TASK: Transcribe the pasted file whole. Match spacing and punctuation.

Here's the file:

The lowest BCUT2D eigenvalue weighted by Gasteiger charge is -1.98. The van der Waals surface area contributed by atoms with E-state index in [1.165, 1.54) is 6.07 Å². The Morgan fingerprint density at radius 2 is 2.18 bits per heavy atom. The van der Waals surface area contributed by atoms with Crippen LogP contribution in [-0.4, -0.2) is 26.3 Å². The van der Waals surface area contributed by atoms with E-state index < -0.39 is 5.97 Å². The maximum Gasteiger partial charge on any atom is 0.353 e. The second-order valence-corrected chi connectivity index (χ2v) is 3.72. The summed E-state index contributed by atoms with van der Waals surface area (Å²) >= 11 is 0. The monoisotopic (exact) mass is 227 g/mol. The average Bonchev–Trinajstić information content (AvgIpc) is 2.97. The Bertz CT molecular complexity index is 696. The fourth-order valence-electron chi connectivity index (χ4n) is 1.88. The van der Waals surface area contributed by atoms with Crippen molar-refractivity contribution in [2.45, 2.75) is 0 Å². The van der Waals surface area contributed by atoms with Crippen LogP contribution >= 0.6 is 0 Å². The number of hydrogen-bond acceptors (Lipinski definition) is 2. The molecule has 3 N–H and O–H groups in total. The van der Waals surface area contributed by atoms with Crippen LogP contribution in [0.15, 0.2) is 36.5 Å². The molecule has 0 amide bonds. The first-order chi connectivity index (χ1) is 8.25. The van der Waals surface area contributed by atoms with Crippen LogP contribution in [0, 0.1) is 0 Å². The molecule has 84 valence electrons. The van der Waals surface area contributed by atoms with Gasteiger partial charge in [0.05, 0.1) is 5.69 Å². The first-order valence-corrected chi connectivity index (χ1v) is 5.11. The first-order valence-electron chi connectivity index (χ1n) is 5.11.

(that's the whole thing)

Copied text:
The lowest BCUT2D eigenvalue weighted by Gasteiger charge is -1.98. The van der Waals surface area contributed by atoms with E-state index in [1.165, 1.54) is 6.07 Å². The Morgan fingerprint density at radius 2 is 2.18 bits per heavy atom. The van der Waals surface area contributed by atoms with Crippen LogP contribution in [-0.4, -0.2) is 26.3 Å². The van der Waals surface area contributed by atoms with E-state index < -0.39 is 5.97 Å². The maximum Gasteiger partial charge on any atom is 0.353 e. The second-order valence-corrected chi connectivity index (χ2v) is 3.72. The summed E-state index contributed by atoms with van der Waals surface area (Å²) >= 11 is 0. The monoisotopic (exact) mass is 227 g/mol. The average Bonchev–Trinajstić information content (AvgIpc) is 2.97. The Bertz CT molecular complexity index is 696. The fourth-order valence-electron chi connectivity index (χ4n) is 1.88. The van der Waals surface area contributed by atoms with Crippen molar-refractivity contribution in [2.45, 2.75) is 0 Å². The van der Waals surface area contributed by atoms with Crippen LogP contribution >= 0.6 is 0 Å². The number of hydrogen-bond acceptors (Lipinski definition) is 2. The molecule has 3 N–H and O–H groups in total. The van der Waals surface area contributed by atoms with Crippen LogP contribution in [0.15, 0.2) is 36.5 Å². The molecule has 0 amide bonds. The first-order chi connectivity index (χ1) is 8.25. The van der Waals surface area contributed by atoms with Crippen LogP contribution in [0, 0.1) is 0 Å². The molecule has 84 valence electrons. The van der Waals surface area contributed by atoms with Gasteiger partial charge in [0.05, 0.1) is 5.69 Å². The first-order valence-corrected chi connectivity index (χ1v) is 5.11. The first-order valence-electron chi connectivity index (χ1n) is 5.11.